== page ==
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How the Death of England’s Longest Ruling Monarch Effected the World

Cory Jennings-DuBois | News Editor

On September 8th, at approximately 4:30 pm Eastern Standard Time, the British ruler Queen Elizabeth II died peacefully in her Scottish summer estate. Queen Elizabeth II was England’s longest ruler and was cherished by many, so naturally, many emotions arose inside the people of the British Commonwealth.

The Queen has brought good fortune to England time and time again, from her guidance in the transformation of England to a commonwealth society, to the stability and unity her royal figure brought upon her people.

It is not just the people of England who are mourning the late Queen Elizabeth- appearances at her state funeral on September 19 include the United States President and First Lady Joe and Jill Biden, the French President Emmanuel Macron, and the British Prime Minister Liz Truss. Members of the royal family also showed their respects; members such as Prince William and Prince Harry alongside their respective wives. It’s safe to say that there were and will be many people impacted by Queen Elizabeth’s death for a long time to come.

Though there are other feelings that seem to have risen to the surface as of late. When the Queen first began her rule, there were around 70 territories still under Britain’s imperial rule, and the issues were not left in the past. Territories such as Kenya, whose people have suffered great injustice during the Queens rule, have spoken out with their qualms about the past and how they would like the future to unfold.

British territories in the Middle East, for example, are sharing their thoughts more and more with each passing day. It is no secret that the Middle East is an area that suffers greatly from war and violence, and many different countries have expressed their concern with past events. Middle Eastern areas have seen their fair share of violence from bombings to burned down cities, and their longstanding problems with the past include the fact that the British Royals have suffered none but still hold power over them. They do not wish harm upon anyone, but the fact of the matter is that the royals and rulers of Britain have seemed to go unscathed when it comes to status and have neglected their territories that needed the most help.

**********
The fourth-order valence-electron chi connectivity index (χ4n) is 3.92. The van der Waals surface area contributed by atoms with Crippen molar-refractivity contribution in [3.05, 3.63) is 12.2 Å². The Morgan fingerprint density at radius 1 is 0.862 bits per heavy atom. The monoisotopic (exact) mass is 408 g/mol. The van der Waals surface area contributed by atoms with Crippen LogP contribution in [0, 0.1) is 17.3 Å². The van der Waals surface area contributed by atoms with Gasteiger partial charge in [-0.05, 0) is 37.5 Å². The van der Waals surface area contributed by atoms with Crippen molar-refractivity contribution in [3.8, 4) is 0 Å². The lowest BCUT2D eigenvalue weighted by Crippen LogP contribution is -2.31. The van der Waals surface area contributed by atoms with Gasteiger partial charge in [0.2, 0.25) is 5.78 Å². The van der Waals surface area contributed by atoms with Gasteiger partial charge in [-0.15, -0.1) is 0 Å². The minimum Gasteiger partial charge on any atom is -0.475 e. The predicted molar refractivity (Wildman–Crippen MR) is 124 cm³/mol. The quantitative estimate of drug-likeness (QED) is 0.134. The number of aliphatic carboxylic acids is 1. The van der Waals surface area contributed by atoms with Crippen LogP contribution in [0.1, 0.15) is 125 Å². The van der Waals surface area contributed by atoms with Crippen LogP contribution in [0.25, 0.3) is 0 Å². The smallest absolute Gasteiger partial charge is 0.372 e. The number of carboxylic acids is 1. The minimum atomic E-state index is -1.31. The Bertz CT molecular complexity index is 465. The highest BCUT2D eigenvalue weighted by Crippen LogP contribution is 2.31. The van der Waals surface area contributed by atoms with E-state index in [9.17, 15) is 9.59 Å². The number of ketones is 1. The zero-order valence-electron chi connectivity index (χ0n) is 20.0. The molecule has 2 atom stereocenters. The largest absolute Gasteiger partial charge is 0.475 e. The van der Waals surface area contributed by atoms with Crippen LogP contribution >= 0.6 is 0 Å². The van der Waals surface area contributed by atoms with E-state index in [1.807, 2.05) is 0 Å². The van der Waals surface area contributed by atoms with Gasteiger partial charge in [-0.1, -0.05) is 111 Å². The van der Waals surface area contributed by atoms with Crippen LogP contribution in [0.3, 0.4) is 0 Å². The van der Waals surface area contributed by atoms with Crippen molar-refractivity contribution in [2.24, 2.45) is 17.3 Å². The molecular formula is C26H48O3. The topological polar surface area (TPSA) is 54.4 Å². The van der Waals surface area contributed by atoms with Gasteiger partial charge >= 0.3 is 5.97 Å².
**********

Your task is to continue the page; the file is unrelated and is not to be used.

Though it’s clear that British culture is still incredibly prevalent within many of those territories. The King Abdullah II of Jordan has British blood, as his mother was of English descent. Many countries still under English rule have British customs rooted so deep in their culture that it would be incredibly hard to change in a fast, neat fashion. But that is not necessarily what every colony would like. Many want justice brought to the people who have suffered, and for an overall more just and generally healthier British presence.

Another problem that has been brought to light due to the death of Queen Elizabeth is India’s demand for the Kohinoor Diamond to be returned. This diamond resides in the Queens crown, which is now holed up in the Tower of London. This cherished jewel is worth around $591 million US dollars, so there is no wondering why India would like to see it returned.

A viral tweet, written by a Tweeter from Delhi, speaks for the population of India and their thoughts on the stolen jewel. “Britain, it’s time to hand back our Kohinoor and everything else you looted from India. It’s payback time now!” This trying tweet brushes upon the injustice England has brought to India and certain other territories. Many people feel as though Great Britain has robbed them of something, and many people are looking to the upcoming King Charles to fix that while deeming his reign as the ‘returnism’ reign.

The death of Queen Elizabeth was and will continue to be a tragedy for a long time come, but many will continue to wonder if her passing will allow a new era to unfold for the British Commonwealth and the countries effected by it.


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